|Doc Rivers ‘very concerned’ about Nemo after effects||02.10.13 at 5:55 pm ET|
As Nemo was belting New England Friday night and Saturday morning, all Doc Rivers could do was stay inside in his Boston home, cook up a batch of gumbo and watch – what else – basketball.
“I cooked some gumbo,” Rivers said when asked how he kept himself busy. “I went out on the blizzard night because my oldest [Jeremiah] was in. He’s from Florida and he’s never been in one. So I thought he should experience it. We walked about a half block and he wanted to turn around — that was disappointing. But it was cool. It was really neat seeing the city with no one in it, at least no cars. It was great.”
While the Bruins did everything in their power to get in Saturday’s game against Tampa Bay before the NHL, city of Boston and Commonwealth of Massachusetts stepped, Rivers likewise thought there might be some way to get his team out to Waltham for a practice.
“Trust me, we tried everything we could [Saturday], even into the evening I had guys in our [director of] security, Mr. Phil Lynch, thought it would be very dangerous, and he was right, which I hate to say that,” Rivers said. “So I’m very concerned. We even contemplated going this morning on a 6 o’clock game, it’s just tough when you have two days off. What actually concerned me more is that Denver was playing last night, because you knew they would come in with rhythm.
“But there’s nothing you can do. We came earlier than usual this evening [to TD Garden], and actually went over stuff at a real pace. I don’t know what that does, but it makes me feel better.”
But not much. Rivers knows his team will have a monumental challenge in handling the Nuggets, winners of nine straight, including a victory in Cleveland Saturday night. The Nuggets didn’t get into Boston until 3 a.m. Sunday, not leaving much time for coach George Karl and the Nuggets to get ready. Still, the Nuggets (33-18) are impressive, just 5.5 games behind Oklahoma City in the Northwest Division.
“Because they run, they play together,” Rivers said when asked to explain their success. “I love watching them, I tell George that all the time. They are genderless when you watch them play — nobody cares. They have six guys in double figures. [Kenneth Faried] led the team in attempts or second in attempts [Saturday]; he could take two attempts and he doesn’t care. They don’t care and that’s what you see when you watch them play. It’s very difficult team to load on. We load on a couple guys per game, [but] we’re sitting trying to pick which guy do we do that to tonight. It’s just hard.”
Rivers was asked if that formula could play well for the Celtics.
“I don’t know if we’ll have that balance because we have a guy named Paul Pierce on our team that’s pretty good, and Kevin Garnett,” said Rivers. “After those two, the balance should look like theirs.”
|Kevin Garnett to George Karl: ‘Nothing personal’ about cancer comment||12.08.10 at 11:07 pm ET|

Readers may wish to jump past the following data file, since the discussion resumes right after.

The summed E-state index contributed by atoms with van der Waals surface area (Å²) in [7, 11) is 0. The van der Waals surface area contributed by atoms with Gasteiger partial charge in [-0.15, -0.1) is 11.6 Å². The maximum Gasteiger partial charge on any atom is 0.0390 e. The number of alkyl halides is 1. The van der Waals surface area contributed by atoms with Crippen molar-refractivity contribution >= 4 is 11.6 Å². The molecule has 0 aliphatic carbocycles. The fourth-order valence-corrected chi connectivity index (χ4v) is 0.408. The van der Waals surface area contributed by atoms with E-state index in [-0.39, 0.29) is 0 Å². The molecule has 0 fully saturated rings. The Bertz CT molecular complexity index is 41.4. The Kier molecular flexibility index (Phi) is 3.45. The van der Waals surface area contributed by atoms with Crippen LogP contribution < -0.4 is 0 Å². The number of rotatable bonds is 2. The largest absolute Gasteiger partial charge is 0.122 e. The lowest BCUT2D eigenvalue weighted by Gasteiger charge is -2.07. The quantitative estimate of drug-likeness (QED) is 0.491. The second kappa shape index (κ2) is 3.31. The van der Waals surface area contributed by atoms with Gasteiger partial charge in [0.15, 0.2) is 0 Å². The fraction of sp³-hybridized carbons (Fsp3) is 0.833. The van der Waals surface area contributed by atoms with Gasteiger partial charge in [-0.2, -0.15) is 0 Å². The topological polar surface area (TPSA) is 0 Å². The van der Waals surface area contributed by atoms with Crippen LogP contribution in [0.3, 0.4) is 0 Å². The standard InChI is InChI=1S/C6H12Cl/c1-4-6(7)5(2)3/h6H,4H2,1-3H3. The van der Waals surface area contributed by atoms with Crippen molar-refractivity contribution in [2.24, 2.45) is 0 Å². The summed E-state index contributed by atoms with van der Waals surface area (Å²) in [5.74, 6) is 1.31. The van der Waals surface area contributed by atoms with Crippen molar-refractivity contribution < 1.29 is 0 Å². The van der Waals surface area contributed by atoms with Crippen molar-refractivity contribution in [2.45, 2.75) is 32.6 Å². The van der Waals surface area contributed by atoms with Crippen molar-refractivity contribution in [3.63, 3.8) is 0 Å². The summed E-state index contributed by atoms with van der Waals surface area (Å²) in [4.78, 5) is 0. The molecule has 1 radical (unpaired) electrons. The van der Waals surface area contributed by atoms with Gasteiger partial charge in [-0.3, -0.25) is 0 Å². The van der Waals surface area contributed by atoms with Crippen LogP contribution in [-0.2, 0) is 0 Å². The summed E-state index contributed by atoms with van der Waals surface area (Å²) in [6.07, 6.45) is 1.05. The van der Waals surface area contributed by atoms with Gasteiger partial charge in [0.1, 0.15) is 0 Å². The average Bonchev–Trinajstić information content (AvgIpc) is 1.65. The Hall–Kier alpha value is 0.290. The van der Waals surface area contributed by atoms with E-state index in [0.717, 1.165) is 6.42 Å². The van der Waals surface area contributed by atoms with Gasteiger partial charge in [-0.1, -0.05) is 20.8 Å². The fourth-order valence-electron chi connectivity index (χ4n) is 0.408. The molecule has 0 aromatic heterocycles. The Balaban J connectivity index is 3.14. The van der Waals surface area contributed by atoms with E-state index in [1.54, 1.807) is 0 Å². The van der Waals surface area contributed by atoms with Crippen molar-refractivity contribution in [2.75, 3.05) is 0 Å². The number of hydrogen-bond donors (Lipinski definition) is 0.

Kevin Garnett approached Denver head coach and cancer survivor George Karl following Wednesday’s game at TD Garden and told him that he meant no offense in the wake of his comments about Charlie Villanueva on Nov. 2 in Detroit. After the Celtics beat the Pistons, Villaneuva, who suffers from Alopecia, accused Garnett of calling him someone who ‘looked like a cancer patient’ during the game.
Garnett said he called Villaneuva ‘a cancer to his team and the NBA’ but denied the ‘cancer patient’ charge. Garnett wanted to make sure that Karl was not offended.
“I went up to him as man and told him what I said and I told him that I had nothing personal towards him nor any other cancer patients that are out there struggling, dealing with life situations,” Garnett said. “I wanted to say that man-to-man. I was going to do it before the game when the [game] clocks were messed up but I wanted to get the game out of the way and then approach him.”
Karl was diagnosed with throat cancer in February and missed time coaching the Nuggets while he was getting chemotherapy for the disease which is treatable and curable, according to doctors.
|Nuggets Pre-Game Odds and Sods||11.14.08 at 5:33 pm ET|
What was that sound that caught my sabermetrically-inclined ear in the runway before tonight’s game? Why it was George Karl, coach of the Denver Nuggets, talking about “efficiency.” Or, more specifically he was talking about recently acquired Chauncey Billups.
Someone asked the question about whether the Nuggets gained anything from Mr. Big Shot’s championship-tested mettle and Karl responded with some wonk about possessions and the like. In other words, Karl went from a question about an intangible to describing a tangible.
“(Billups) is a very efficient player,” Karl said. “He’s not going to be on SportsCenter (intangible). His efficiency is geared toward winning the game (tangible). It helps the coach. It helps the game’s flow.” OK, those last parts were intangible benefits of a tangible, but you all get the drift.
Let’s slow down and talk about what all this means. Read the rest of this entry »
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